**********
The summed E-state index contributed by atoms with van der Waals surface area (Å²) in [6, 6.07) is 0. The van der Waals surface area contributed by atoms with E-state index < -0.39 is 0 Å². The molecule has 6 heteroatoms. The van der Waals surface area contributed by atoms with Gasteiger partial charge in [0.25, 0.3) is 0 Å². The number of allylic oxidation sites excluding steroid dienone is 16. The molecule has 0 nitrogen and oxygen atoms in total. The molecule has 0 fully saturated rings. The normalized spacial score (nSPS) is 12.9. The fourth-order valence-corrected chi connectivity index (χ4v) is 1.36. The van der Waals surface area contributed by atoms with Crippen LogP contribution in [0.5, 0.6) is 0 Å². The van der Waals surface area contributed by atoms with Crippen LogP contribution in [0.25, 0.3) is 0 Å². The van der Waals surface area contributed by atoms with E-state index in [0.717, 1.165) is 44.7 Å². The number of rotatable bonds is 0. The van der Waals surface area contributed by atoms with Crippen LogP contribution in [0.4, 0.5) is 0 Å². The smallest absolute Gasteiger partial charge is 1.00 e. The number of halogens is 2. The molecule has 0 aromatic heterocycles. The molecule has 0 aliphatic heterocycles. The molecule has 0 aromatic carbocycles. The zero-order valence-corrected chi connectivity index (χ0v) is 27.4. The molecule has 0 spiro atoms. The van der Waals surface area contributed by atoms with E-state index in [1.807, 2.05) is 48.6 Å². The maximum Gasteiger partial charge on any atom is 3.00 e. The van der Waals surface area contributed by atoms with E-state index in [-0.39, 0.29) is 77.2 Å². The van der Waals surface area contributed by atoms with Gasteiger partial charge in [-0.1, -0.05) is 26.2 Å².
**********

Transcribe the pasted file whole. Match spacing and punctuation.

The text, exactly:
The summed E-state index contributed by atoms with van der Waals surface area (Å²) in [6, 6.07) is 0. The van der Waals surface area contributed by atoms with E-state index < -0.39 is 0 Å². The molecule has 6 heteroatoms. The van der Waals surface area contributed by atoms with Gasteiger partial charge in [0.25, 0.3) is 0 Å². The number of allylic oxidation sites excluding steroid dienone is 16. The molecule has 0 nitrogen and oxygen atoms in total. The molecule has 0 fully saturated rings. The normalized spacial score (nSPS) is 12.9. The fourth-order valence-corrected chi connectivity index (χ4v) is 1.36. The van der Waals surface area contributed by atoms with Crippen LogP contribution in [0.5, 0.6) is 0 Å². The van der Waals surface area contributed by atoms with Crippen LogP contribution in [0.25, 0.3) is 0 Å². The van der Waals surface area contributed by atoms with E-state index in [0.717, 1.165) is 44.7 Å². The number of rotatable bonds is 0. The van der Waals surface area contributed by atoms with Crippen LogP contribution in [0.4, 0.5) is 0 Å². The smallest absolute Gasteiger partial charge is 1.00 e. The number of halogens is 2. The molecule has 0 aromatic heterocycles. The molecule has 0 aliphatic heterocycles. The molecule has 0 aromatic carbocycles. The zero-order valence-corrected chi connectivity index (χ0v) is 27.4. The molecule has 0 spiro atoms. The van der Waals surface area contributed by atoms with E-state index in [1.807, 2.05) is 48.6 Å². The maximum Gasteiger partial charge on any atom is 3.00 e. The van der Waals surface area contributed by atoms with E-state index in [-0.39, 0.29) is 77.2 Å². The van der Waals surface area contributed by atoms with Gasteiger partial charge in [-0.1, -0.05) is 26.2 Å².